EXPLORING HOW CARBON SOURCE AND REACTIVITY AFFECT THE FATE OF NITRATE AT THE SEDIMENT-WATER INTERFACE
The sediment-water interface (SWI) is an important regulator of biogeochemical processes in streams. Carbon and nitrogen inputs from various terrestrial and aquatic sources influence the function of this interface, however it is not known how carbon source composition and reactivity influence the export of denitrification products. We tested how porewater from the SWI of Augusta Creek, MI was processed when amended with four carbon types, a conservative bromide tracer, and a 15N-nitrate isotopic tracer in a series of SWI push-pull experiments. Leachates from the leaves of Elm and Tamarack trees, as well as from flocculated organic matter, and a solution of sodium acetate, were added in four sequential experiments. We hypothesized that uptake rates and denitrification products would scale with increasing carbon source reactivity. One set of triplicate porewater push-pull samplers was used to look at the degradation of dissolved organic carbon and nitrate concentrations at high temporal resolution (~10 min), while a second set of triplicates was sampled separately for dissolved di-nitrogen and nitrous oxide gasses. This study will contribute to our understanding of how seasonal or land-use dependent carbon dynamics could affect the function of SWIs.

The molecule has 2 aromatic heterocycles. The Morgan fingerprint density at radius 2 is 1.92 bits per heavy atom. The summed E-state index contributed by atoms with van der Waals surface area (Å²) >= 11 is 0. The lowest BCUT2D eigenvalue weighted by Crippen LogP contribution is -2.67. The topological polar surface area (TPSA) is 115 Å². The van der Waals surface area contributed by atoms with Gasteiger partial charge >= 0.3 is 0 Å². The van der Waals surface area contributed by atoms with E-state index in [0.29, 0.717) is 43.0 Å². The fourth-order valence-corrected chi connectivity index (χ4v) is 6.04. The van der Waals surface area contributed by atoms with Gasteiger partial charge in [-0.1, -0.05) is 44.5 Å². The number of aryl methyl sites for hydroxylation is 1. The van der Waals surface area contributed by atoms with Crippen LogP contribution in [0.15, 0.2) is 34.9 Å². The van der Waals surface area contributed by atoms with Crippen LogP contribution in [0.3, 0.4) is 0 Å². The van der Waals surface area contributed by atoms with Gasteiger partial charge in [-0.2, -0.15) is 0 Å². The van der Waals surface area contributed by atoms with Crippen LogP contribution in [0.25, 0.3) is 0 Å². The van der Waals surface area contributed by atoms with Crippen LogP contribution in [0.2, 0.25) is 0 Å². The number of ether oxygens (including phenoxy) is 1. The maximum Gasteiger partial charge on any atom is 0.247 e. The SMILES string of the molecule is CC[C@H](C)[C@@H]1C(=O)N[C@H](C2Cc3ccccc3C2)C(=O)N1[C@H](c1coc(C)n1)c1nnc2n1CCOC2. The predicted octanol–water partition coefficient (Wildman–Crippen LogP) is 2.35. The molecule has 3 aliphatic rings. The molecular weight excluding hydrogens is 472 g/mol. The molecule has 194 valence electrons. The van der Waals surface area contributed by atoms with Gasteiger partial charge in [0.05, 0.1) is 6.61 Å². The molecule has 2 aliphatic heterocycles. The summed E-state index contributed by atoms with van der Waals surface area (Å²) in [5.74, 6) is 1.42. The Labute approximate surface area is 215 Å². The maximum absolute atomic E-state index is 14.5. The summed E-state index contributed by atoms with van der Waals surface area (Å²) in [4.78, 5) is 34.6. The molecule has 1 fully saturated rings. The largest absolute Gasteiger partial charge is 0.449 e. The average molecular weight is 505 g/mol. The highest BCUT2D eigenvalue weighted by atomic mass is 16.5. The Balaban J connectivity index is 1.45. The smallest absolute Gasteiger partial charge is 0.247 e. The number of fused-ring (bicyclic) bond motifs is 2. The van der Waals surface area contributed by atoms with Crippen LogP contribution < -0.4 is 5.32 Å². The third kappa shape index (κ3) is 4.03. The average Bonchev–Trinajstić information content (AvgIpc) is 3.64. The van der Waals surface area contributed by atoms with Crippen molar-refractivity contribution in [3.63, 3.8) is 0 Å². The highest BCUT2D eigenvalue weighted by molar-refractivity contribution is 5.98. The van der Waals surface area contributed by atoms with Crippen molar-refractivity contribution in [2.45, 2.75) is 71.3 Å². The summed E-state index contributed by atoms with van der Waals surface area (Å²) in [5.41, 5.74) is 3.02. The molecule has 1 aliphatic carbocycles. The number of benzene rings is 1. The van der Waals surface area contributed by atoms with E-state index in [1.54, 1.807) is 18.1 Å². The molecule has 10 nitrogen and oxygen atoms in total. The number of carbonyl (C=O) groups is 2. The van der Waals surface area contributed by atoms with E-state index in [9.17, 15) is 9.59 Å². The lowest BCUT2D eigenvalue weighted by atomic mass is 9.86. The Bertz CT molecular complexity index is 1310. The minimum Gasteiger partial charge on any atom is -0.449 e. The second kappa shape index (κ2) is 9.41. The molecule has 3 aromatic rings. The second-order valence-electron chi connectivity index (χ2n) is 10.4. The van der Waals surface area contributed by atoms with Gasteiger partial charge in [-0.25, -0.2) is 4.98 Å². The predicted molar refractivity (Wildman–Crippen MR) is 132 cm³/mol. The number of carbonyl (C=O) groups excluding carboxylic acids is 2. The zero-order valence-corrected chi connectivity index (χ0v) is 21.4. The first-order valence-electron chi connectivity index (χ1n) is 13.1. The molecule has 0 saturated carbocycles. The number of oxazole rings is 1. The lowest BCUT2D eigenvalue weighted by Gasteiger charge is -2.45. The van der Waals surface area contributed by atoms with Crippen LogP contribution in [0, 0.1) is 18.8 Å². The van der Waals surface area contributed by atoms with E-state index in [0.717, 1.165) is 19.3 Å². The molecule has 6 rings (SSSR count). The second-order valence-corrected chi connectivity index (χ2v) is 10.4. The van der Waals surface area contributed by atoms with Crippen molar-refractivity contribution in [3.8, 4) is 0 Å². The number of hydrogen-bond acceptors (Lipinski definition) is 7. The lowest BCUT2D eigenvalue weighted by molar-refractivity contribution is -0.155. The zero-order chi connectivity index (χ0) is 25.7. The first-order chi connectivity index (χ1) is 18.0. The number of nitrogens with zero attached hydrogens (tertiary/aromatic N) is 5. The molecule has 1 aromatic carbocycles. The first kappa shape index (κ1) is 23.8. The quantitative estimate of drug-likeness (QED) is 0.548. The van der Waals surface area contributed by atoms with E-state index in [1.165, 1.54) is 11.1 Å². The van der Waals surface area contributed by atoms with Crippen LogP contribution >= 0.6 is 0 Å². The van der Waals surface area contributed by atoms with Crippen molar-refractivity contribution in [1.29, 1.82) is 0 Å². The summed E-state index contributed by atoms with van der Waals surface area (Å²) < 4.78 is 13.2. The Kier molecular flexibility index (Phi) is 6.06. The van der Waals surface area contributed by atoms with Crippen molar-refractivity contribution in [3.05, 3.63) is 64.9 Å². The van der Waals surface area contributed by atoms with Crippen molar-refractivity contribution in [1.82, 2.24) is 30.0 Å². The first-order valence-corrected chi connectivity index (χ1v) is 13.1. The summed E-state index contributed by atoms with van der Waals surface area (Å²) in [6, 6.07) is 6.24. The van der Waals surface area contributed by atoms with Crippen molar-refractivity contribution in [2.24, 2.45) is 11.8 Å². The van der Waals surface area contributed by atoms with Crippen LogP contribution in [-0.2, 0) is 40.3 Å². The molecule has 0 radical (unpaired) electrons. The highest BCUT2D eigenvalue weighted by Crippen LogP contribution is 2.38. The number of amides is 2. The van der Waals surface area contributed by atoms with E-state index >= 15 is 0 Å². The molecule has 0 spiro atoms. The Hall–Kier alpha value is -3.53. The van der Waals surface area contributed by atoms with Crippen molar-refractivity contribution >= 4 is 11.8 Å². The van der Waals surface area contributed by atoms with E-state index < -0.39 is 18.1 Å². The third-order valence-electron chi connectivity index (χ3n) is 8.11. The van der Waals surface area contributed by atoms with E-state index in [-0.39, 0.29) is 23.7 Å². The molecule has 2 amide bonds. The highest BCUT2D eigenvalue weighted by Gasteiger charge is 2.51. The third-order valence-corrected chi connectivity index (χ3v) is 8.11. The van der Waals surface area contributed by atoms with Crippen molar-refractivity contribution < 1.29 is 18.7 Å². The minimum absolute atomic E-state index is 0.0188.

Tyler Hampton (Primary Presenter/Author), Department of Earth and Environmental Sciences, Michigan State University, USA, firstname.lastname@example.org;
Jay Zarnetske (Co-Presenter/Co-Author), Department of Earth and Environmental Sciences, Michigan State University, USA, email@example.com;
Joseph Lee-Cullin (Co-Presenter/Co-Author), Department of Earth and Environmental Sciences, Michigan State University, USA, firstname.lastname@example.org;
Rachel Geiger (Co-Presenter/Co-Author), College of the Environment, Western Washington University, WA, USA, email@example.com;